At the end of the week, make sure to take note of intricacies in each child’s schedule.  When they wake up, when they are in angel mode, what time they start triggering you, what they enjoyed most, and what caused you the most stress.

Week 3: I’m getting desperate!

You have probably noticed how it feels when your values are present with you, and when they are not. You have also probably noticed your energy levels throughout the day, when you have more energy to do activities with your kids and when you do not.  Take notice and adjust your schedule accordingly.

Maybe you want more connection with your kids. What is preventing you from sitting down with them? Maybe you want more quiet time. What time of day is quiet time a good transition between activity and a meal?  Take the schedules given above and write your own.  Take notice of your values and activities and actions you can take to feel those values yourself (because when you feel the values, they are MUCH more likely to) throughout the day.  

Here are some QUIET TIME ideas:

  1. Reading aloud.
  2. Coloring
  3. Listening to a podcast (Story Pirates is one of our favorites).
  4. Cuddling.
  5. Story telling
  6. Yoga
  7. Guided meditations for kids (they are usually in the form of stories, and are WONDERFUL)
  8. Quiet time toys (make a box),
  9. Build a fort and read together.

Here are some Outdoors Ideas

  1. Backyard fort
  2. Fairy houses
  3. A bucket of water (literally, just a bucket of water)
  4. A bucket of water + paint brushes to paint the patio/ fence/ wall.
  5. Chalk (preferably done the day before the water)
  6. Picnic!
  7. Tape around the wrist (not to bind), sticky side out, for flower/grass/weed bracelets (free weeding),
  8. Toys they usually aren’t allowed to take outside, but fit the outside environment (like animal toys or cars).
  9. Get up to watch the sunrise
  10.  Sunset hike
  11. Start a garden or garden pot or just play in a bag of potting soil.
  12. Leaf study
  13.  Rock study
  14.  Make a cozy spot and read aloud outside.
  15.  Beginner birdwatching
  16.  More water.
  17.  Study your favorite animals and start a pretend zoo.

Here is your printable, customizable schedule

It includes each hour of the day. But please, please, please don’t schedule every hour.  By now, you have an idea of when your kids wake, when breakfast is usually done, when their crazy hours are.  Have fun with this, block out times for different activities, and take time for yourself, and for connecting with those you love.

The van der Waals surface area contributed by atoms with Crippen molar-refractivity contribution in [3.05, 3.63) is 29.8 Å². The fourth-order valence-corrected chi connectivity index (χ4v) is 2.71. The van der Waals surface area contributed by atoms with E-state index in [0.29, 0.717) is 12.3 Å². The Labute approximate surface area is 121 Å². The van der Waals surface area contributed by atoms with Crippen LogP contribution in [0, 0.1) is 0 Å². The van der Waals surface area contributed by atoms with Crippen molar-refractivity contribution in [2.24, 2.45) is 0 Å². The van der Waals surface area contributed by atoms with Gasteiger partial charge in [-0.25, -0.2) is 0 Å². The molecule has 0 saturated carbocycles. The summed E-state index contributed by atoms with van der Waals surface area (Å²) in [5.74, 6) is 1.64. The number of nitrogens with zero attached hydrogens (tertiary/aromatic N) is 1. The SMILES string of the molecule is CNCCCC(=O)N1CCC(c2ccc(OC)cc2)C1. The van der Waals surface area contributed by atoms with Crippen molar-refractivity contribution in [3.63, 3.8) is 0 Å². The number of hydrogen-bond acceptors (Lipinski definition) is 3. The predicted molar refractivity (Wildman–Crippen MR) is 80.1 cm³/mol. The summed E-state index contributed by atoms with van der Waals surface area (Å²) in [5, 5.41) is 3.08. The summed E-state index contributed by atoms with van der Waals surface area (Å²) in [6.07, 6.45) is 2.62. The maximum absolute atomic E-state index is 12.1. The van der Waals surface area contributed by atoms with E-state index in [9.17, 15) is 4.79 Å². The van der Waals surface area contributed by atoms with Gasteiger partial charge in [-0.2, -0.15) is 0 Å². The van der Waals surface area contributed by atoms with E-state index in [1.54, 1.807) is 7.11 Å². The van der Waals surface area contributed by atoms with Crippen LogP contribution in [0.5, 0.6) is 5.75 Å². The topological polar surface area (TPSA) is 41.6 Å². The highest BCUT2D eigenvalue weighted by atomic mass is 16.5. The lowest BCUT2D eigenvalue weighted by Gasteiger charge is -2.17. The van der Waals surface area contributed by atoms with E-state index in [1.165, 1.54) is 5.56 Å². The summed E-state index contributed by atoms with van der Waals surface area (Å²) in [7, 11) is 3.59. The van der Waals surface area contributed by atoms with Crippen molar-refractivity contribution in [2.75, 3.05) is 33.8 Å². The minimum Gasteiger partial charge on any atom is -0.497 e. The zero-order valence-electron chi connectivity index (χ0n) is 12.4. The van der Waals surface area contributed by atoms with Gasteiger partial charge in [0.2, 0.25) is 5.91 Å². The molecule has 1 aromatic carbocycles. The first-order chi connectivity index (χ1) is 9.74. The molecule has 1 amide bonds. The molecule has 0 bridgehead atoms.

About our Guest Blogger

Suzanna Haltern is a California native and mom of 4 who has schooled, homeschooled, and unschooled. Having lived the past 11 years in the Southwest, she is well versed in BIG changes, BIG moves. and BIG emotions.

She is a Certified Coach and Certified Emotion Code Practitioner, who assists women through emotional transformation, helping them break the chains of habit and conditioning and create a home life they don’t want to escape from. 

She has a special gift for understanding how the limiting views of our parents and society are affecting women’s souls and the souls of their children, and is dedicated to giving women the tools they need to heal themselves and through their healing, the next generation.

You can follow her on Facebook, on Instagram @sincerely.suzanna, and her website.

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    • I think that’s a little tricky since every job is so different and has it’s own time requirements & constraints, which is one of the reasons there is a blank schedule at the bottom of this post, so you can figure out what works best for your family. I know for me, as a working mom whose kids are now suddenly with me 24/7, the blank schedule is helpful. And I’m waking up really early to get things done before they wake up. But I know that’s not possible for moms who have to physically go some where. It’s pretty tough to address each individual situation in one blog post. Here’s a post written a few weeks ago for moms who work outside their homes.